Did you know that the hippo in the Pest Zoo receives the water for its pool from Széchenyi Bath’s thermal water? It is just one of the many interesting facts magyarorszagkul.nlcafe.hu reveals about Széchenyi Bath!

The first and biggest

Széchenyi Thermal Bath and Swimming Pool, also known as “Szecska”, is

not only the biggest bathing complex in Budapest, but in whole Europe.

14 years after its opening ceremony, by the August of 1927, the expansion of its common bath was done and a swimming pool was established. It was the first swimming pool on the Pest side. The expansion came to reality on an area 6900 square meters big. Thanks to the continuous developments, at the moment there are 21 pools for visitors to choose from.

Photo: Wikicommony by Marc Ryckaert

Artesian Bath

Vilmos Zsigmondy, the famous mining engineer of the age, after a previous examination figured out that an artesian well in Budapest could be drilled most possibly in the Városliget. His concept was accepted on a general meeting on the 4th of March in 1868. The place for the drilling of the well was appointed: the part in front of the equestrian statue of Árpád on present day Hősök tere (Heroes Square). The drilling started in the November of 1868 and was finished in January, 1878. The building of the bath called Artesian Bath at the time was started in 1909 based on the plans of Győző Czigler, and it was opened on the 13th of June, 1913, under the name of Széchenyi Bath.

Soviet soldiers to the right, everyone else to the left

Turnover was increasing from the opening until the war, until 1944. During the Second World War the building was damaged. Reparation works started almost right after the war and it was ready for use in March. The separated parts were utilised in a way that Soviet soldiers were using the bathtubs on the right, the one on the left and the one for women was also open for the public.

Water motifs

Széchenyi Bath is also called a “Bath Palace”, because the architecture on the inside is subordinated by the bathing culture and the use of motifs connected to water got an important role on the inside just as much as on the outside of the building. Water monsters, shells, fishes, mermaids can be found in the candelabras and the outside decorations of the building. These elements were used on the capitals, the ornamental vessels and the tiles as well. Inside you might feel like finding yourself in an enchanted water realm.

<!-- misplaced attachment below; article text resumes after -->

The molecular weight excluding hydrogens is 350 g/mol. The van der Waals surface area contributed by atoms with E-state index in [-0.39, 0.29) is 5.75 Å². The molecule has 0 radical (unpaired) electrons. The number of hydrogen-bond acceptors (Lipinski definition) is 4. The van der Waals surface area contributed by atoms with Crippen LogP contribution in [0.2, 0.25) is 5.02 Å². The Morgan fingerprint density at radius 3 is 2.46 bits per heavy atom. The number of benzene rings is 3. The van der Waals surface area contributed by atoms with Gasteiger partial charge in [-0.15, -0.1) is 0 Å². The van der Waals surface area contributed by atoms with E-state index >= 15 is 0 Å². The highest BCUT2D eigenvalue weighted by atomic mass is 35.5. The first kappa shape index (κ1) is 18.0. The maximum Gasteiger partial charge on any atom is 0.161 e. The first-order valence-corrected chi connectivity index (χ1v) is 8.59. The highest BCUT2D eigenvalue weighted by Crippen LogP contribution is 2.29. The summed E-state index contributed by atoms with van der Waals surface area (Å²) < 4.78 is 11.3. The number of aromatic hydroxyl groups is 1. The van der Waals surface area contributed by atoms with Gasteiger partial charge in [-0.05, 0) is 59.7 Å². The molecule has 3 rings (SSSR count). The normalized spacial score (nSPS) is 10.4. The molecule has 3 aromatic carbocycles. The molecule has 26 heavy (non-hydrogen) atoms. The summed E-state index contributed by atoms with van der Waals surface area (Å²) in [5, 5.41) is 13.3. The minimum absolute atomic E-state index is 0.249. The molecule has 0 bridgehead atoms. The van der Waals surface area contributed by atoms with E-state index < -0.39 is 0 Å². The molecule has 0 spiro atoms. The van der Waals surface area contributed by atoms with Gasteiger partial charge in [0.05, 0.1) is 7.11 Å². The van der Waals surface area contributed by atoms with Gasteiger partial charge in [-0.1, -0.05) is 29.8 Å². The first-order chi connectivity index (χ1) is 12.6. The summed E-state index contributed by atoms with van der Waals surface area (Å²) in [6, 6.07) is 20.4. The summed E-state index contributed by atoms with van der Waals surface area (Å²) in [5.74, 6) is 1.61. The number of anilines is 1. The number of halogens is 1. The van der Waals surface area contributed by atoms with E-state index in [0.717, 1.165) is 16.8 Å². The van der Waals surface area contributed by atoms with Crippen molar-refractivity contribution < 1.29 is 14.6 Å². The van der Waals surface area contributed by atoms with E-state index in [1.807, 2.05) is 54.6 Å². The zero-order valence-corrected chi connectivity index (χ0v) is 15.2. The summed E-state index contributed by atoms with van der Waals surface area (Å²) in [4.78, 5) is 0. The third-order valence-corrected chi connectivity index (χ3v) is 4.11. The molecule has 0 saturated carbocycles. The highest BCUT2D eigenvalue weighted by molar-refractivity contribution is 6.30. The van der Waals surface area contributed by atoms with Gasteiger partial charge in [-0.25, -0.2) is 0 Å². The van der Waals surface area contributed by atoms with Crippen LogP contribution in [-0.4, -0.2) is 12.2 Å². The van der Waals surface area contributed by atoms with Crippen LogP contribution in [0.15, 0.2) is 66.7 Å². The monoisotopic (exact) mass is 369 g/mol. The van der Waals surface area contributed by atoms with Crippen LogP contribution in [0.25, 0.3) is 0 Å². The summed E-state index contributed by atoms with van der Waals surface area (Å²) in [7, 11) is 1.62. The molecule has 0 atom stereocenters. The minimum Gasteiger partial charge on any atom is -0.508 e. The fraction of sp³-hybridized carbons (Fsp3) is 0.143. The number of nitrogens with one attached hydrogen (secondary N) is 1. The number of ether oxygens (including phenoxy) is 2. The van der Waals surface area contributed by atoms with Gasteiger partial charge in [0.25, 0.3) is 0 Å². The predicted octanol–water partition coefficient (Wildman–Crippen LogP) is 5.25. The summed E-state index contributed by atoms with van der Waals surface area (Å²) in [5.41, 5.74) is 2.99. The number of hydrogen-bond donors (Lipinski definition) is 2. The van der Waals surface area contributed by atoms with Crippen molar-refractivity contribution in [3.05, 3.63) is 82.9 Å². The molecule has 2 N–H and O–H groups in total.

Photo: Wikicommons by Pierre Bona

Medical water for drinking and sinking

The first artesian well, providing water for the bath, was drilled by Vilmos Zsigmondy between 1868 and 1878, the water gushing out of the 970 m deep well was 74.5 Celsius degrees hot. The second well was drilled with the leading of Ferenc Pávai Vajna: from the 1240 m deep well the hottest thermal water in Europe gushed out: 77°C.

The medicinal water is recommended for those suffering from joint diseases, chronic arthritis and it can be used as a completion for after-cure of accidents and orthopedic problems.

There is also a drinking hall in the bath, where one can drink water suitable for treating different internal medical problems. So people can cure themselves on the inside and the outside at the same time.

+1 the hippo baths in thermal water too

The hippo in the Budapest Zoo and Botanical Garden gets its water from one of the springs used by Széchenyi Bath as well, since its chemical composition is similar to that of the Nile.

Featured Image: Wikicommony by Pierre Bona

Source: http://magyarorszagkul.nlcafe.hu

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